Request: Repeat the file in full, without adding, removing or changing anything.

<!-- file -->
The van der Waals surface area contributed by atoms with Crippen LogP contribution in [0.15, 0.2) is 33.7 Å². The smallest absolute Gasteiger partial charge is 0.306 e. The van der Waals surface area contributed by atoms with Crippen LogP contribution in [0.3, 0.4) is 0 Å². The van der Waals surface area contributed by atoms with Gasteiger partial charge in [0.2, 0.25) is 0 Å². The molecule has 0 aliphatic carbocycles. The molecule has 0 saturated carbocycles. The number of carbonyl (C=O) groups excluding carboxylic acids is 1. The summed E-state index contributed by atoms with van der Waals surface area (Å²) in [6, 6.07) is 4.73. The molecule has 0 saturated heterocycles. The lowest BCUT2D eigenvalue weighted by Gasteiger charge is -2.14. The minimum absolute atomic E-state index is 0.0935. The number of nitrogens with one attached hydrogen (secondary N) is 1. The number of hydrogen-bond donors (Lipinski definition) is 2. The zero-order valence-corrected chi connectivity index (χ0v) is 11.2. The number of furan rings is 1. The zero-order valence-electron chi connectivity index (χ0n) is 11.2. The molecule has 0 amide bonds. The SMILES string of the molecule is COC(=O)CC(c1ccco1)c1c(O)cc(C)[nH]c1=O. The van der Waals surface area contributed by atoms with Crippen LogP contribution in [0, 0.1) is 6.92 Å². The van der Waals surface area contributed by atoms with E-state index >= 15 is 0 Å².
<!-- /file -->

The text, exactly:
The van der Waals surface area contributed by atoms with Crippen LogP contribution in [0.15, 0.2) is 33.7 Å². The smallest absolute Gasteiger partial charge is 0.306 e. The van der Waals surface area contributed by atoms with Crippen LogP contribution in [0.3, 0.4) is 0 Å². The van der Waals surface area contributed by atoms with Gasteiger partial charge in [0.2, 0.25) is 0 Å². The molecule has 0 aliphatic carbocycles. The molecule has 0 saturated carbocycles. The number of carbonyl (C=O) groups excluding carboxylic acids is 1. The summed E-state index contributed by atoms with van der Waals surface area (Å²) in [6, 6.07) is 4.73. The molecule has 0 saturated heterocycles. The lowest BCUT2D eigenvalue weighted by Gasteiger charge is -2.14. The minimum absolute atomic E-state index is 0.0935. The number of nitrogens with one attached hydrogen (secondary N) is 1. The number of hydrogen-bond donors (Lipinski definition) is 2. The zero-order valence-corrected chi connectivity index (χ0v) is 11.2. The number of furan rings is 1. The zero-order valence-electron chi connectivity index (χ0n) is 11.2. The molecule has 0 amide bonds. The SMILES string of the molecule is COC(=O)CC(c1ccco1)c1c(O)cc(C)[nH]c1=O. The van der Waals surface area contributed by atoms with Crippen LogP contribution in [0, 0.1) is 6.92 Å². The van der Waals surface area contributed by atoms with E-state index >= 15 is 0 Å².